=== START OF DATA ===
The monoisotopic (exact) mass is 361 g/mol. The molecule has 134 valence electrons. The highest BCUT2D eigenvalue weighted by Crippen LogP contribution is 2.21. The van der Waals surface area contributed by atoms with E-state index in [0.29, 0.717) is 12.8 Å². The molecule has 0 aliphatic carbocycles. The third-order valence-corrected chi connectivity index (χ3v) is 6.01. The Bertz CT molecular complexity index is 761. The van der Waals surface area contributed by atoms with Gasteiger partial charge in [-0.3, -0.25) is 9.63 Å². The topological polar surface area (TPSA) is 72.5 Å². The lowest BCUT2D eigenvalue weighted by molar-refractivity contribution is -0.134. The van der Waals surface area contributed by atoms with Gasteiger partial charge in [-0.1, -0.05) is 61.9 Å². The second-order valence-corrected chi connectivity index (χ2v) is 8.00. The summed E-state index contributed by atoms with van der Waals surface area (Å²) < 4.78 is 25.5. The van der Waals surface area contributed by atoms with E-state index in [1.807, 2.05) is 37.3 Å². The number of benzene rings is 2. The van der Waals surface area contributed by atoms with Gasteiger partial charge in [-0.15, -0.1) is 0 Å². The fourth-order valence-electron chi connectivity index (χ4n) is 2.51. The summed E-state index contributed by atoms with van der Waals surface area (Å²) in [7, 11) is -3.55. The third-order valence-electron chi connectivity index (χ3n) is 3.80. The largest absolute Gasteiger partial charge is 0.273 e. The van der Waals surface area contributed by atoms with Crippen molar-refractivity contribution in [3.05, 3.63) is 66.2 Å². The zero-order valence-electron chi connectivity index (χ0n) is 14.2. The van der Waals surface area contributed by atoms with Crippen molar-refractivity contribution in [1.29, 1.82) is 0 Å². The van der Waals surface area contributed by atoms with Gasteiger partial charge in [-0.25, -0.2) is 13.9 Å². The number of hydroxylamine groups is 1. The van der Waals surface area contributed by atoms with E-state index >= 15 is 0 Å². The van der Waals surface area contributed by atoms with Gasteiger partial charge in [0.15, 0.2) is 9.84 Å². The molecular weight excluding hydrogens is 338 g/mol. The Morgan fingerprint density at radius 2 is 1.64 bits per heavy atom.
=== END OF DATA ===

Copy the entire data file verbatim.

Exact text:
The monoisotopic (exact) mass is 361 g/mol. The molecule has 134 valence electrons. The highest BCUT2D eigenvalue weighted by Crippen LogP contribution is 2.21. The van der Waals surface area contributed by atoms with E-state index in [0.29, 0.717) is 12.8 Å². The molecule has 0 aliphatic carbocycles. The third-order valence-corrected chi connectivity index (χ3v) is 6.01. The Bertz CT molecular complexity index is 761. The van der Waals surface area contributed by atoms with Gasteiger partial charge in [-0.3, -0.25) is 9.63 Å². The topological polar surface area (TPSA) is 72.5 Å². The lowest BCUT2D eigenvalue weighted by molar-refractivity contribution is -0.134. The van der Waals surface area contributed by atoms with Gasteiger partial charge in [-0.1, -0.05) is 61.9 Å². The second-order valence-corrected chi connectivity index (χ2v) is 8.00. The summed E-state index contributed by atoms with van der Waals surface area (Å²) < 4.78 is 25.5. The van der Waals surface area contributed by atoms with E-state index in [1.807, 2.05) is 37.3 Å². The number of benzene rings is 2. The van der Waals surface area contributed by atoms with Gasteiger partial charge in [-0.15, -0.1) is 0 Å². The fourth-order valence-electron chi connectivity index (χ4n) is 2.51. The summed E-state index contributed by atoms with van der Waals surface area (Å²) in [7, 11) is -3.55. The third-order valence-electron chi connectivity index (χ3n) is 3.80. The largest absolute Gasteiger partial charge is 0.273 e. The van der Waals surface area contributed by atoms with Crippen molar-refractivity contribution in [3.05, 3.63) is 66.2 Å². The zero-order valence-electron chi connectivity index (χ0n) is 14.2. The van der Waals surface area contributed by atoms with Crippen molar-refractivity contribution in [1.29, 1.82) is 0 Å². The van der Waals surface area contributed by atoms with Gasteiger partial charge in [-0.25, -0.2) is 13.9 Å². The number of hydroxylamine groups is 1. The van der Waals surface area contributed by atoms with E-state index >= 15 is 0 Å². The van der Waals surface area contributed by atoms with Gasteiger partial charge in [0.15, 0.2) is 9.84 Å². The molecular weight excluding hydrogens is 338 g/mol. The Morgan fingerprint density at radius 2 is 1.64 bits per heavy atom.